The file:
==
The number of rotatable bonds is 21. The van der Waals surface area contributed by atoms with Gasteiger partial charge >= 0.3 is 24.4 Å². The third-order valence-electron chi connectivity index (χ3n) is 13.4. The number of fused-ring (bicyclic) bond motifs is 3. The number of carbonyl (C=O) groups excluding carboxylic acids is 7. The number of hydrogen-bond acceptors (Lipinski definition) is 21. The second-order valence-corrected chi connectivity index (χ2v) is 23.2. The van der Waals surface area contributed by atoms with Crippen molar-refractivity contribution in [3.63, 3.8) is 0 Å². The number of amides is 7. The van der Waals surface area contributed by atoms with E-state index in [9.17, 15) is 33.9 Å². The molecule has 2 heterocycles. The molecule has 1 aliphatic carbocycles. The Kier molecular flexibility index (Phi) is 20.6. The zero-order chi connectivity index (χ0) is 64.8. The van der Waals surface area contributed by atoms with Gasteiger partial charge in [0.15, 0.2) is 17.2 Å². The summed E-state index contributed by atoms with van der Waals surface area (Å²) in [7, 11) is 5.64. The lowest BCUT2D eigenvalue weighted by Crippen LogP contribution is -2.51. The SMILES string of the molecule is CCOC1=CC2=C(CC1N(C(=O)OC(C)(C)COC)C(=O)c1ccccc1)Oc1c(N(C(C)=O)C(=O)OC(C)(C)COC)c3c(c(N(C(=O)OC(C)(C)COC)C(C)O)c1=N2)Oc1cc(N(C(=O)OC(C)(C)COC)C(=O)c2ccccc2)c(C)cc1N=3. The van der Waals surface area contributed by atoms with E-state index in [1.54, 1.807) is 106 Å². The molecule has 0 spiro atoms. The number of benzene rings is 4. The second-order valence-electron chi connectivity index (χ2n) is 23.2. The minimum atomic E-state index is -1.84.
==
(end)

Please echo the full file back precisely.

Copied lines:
The number of rotatable bonds is 21. The van der Waals surface area contributed by atoms with Gasteiger partial charge >= 0.3 is 24.4 Å². The third-order valence-electron chi connectivity index (χ3n) is 13.4. The number of fused-ring (bicyclic) bond motifs is 3. The number of carbonyl (C=O) groups excluding carboxylic acids is 7. The number of hydrogen-bond acceptors (Lipinski definition) is 21. The second-order valence-corrected chi connectivity index (χ2v) is 23.2. The van der Waals surface area contributed by atoms with Crippen molar-refractivity contribution in [3.63, 3.8) is 0 Å². The number of amides is 7. The van der Waals surface area contributed by atoms with E-state index in [9.17, 15) is 33.9 Å². The molecule has 2 heterocycles. The molecule has 1 aliphatic carbocycles. The Kier molecular flexibility index (Phi) is 20.6. The zero-order chi connectivity index (χ0) is 64.8. The van der Waals surface area contributed by atoms with Gasteiger partial charge in [0.15, 0.2) is 17.2 Å². The summed E-state index contributed by atoms with van der Waals surface area (Å²) in [7, 11) is 5.64. The lowest BCUT2D eigenvalue weighted by Crippen LogP contribution is -2.51. The SMILES string of the molecule is CCOC1=CC2=C(CC1N(C(=O)OC(C)(C)COC)C(=O)c1ccccc1)Oc1c(N(C(C)=O)C(=O)OC(C)(C)COC)c3c(c(N(C(=O)OC(C)(C)COC)C(C)O)c1=N2)Oc1cc(N(C(=O)OC(C)(C)COC)C(=O)c2ccccc2)c(C)cc1N=3. The van der Waals surface area contributed by atoms with E-state index in [1.54, 1.807) is 106 Å². The molecule has 0 spiro atoms. The number of benzene rings is 4. The second-order valence-electron chi connectivity index (χ2n) is 23.2. The minimum atomic E-state index is -1.84.